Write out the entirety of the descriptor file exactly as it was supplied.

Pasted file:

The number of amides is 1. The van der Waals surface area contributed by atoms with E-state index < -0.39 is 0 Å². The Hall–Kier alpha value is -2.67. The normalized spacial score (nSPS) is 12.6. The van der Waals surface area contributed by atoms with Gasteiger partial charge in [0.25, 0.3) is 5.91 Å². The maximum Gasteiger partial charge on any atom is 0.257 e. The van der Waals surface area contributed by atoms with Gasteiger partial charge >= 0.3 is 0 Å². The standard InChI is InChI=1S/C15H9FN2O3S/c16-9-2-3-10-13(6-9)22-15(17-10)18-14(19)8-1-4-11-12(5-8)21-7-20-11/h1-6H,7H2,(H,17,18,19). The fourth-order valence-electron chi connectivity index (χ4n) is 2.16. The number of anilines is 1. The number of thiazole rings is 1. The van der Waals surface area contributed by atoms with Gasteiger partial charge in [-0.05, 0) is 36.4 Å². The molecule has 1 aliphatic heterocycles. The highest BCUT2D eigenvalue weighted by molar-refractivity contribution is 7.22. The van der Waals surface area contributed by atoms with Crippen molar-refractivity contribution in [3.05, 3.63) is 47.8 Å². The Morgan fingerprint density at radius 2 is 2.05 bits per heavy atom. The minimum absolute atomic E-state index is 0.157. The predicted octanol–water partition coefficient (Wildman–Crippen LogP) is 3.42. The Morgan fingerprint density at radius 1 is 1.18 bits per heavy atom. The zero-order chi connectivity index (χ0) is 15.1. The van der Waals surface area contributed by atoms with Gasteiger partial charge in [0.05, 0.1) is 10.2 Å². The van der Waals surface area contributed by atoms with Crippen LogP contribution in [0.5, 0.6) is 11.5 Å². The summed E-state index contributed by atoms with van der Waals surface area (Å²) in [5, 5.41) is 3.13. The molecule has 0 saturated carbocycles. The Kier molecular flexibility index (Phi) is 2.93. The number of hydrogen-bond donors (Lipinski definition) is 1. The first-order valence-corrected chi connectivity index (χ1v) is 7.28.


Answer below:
The number of amides is 1. The van der Waals surface area contributed by atoms with E-state index < -0.39 is 0 Å². The Hall–Kier alpha value is -2.67. The normalized spacial score (nSPS) is 12.6. The van der Waals surface area contributed by atoms with Gasteiger partial charge in [0.25, 0.3) is 5.91 Å². The maximum Gasteiger partial charge on any atom is 0.257 e. The van der Waals surface area contributed by atoms with Gasteiger partial charge >= 0.3 is 0 Å². The standard InChI is InChI=1S/C15H9FN2O3S/c16-9-2-3-10-13(6-9)22-15(17-10)18-14(19)8-1-4-11-12(5-8)21-7-20-11/h1-6H,7H2,(H,17,18,19). The fourth-order valence-electron chi connectivity index (χ4n) is 2.16. The number of anilines is 1. The number of thiazole rings is 1. The van der Waals surface area contributed by atoms with Gasteiger partial charge in [-0.05, 0) is 36.4 Å². The molecule has 1 aliphatic heterocycles. The highest BCUT2D eigenvalue weighted by molar-refractivity contribution is 7.22. The van der Waals surface area contributed by atoms with Crippen molar-refractivity contribution in [3.05, 3.63) is 47.8 Å². The Morgan fingerprint density at radius 2 is 2.05 bits per heavy atom. The minimum absolute atomic E-state index is 0.157. The predicted octanol–water partition coefficient (Wildman–Crippen LogP) is 3.42. The Morgan fingerprint density at radius 1 is 1.18 bits per heavy atom. The zero-order chi connectivity index (χ0) is 15.1. The van der Waals surface area contributed by atoms with Gasteiger partial charge in [0.05, 0.1) is 10.2 Å². The van der Waals surface area contributed by atoms with Crippen LogP contribution in [0.5, 0.6) is 11.5 Å². The summed E-state index contributed by atoms with van der Waals surface area (Å²) in [5, 5.41) is 3.13. The molecule has 0 saturated carbocycles. The Kier molecular flexibility index (Phi) is 2.93. The number of hydrogen-bond donors (Lipinski definition) is 1. The first-order valence-corrected chi connectivity index (χ1v) is 7.28.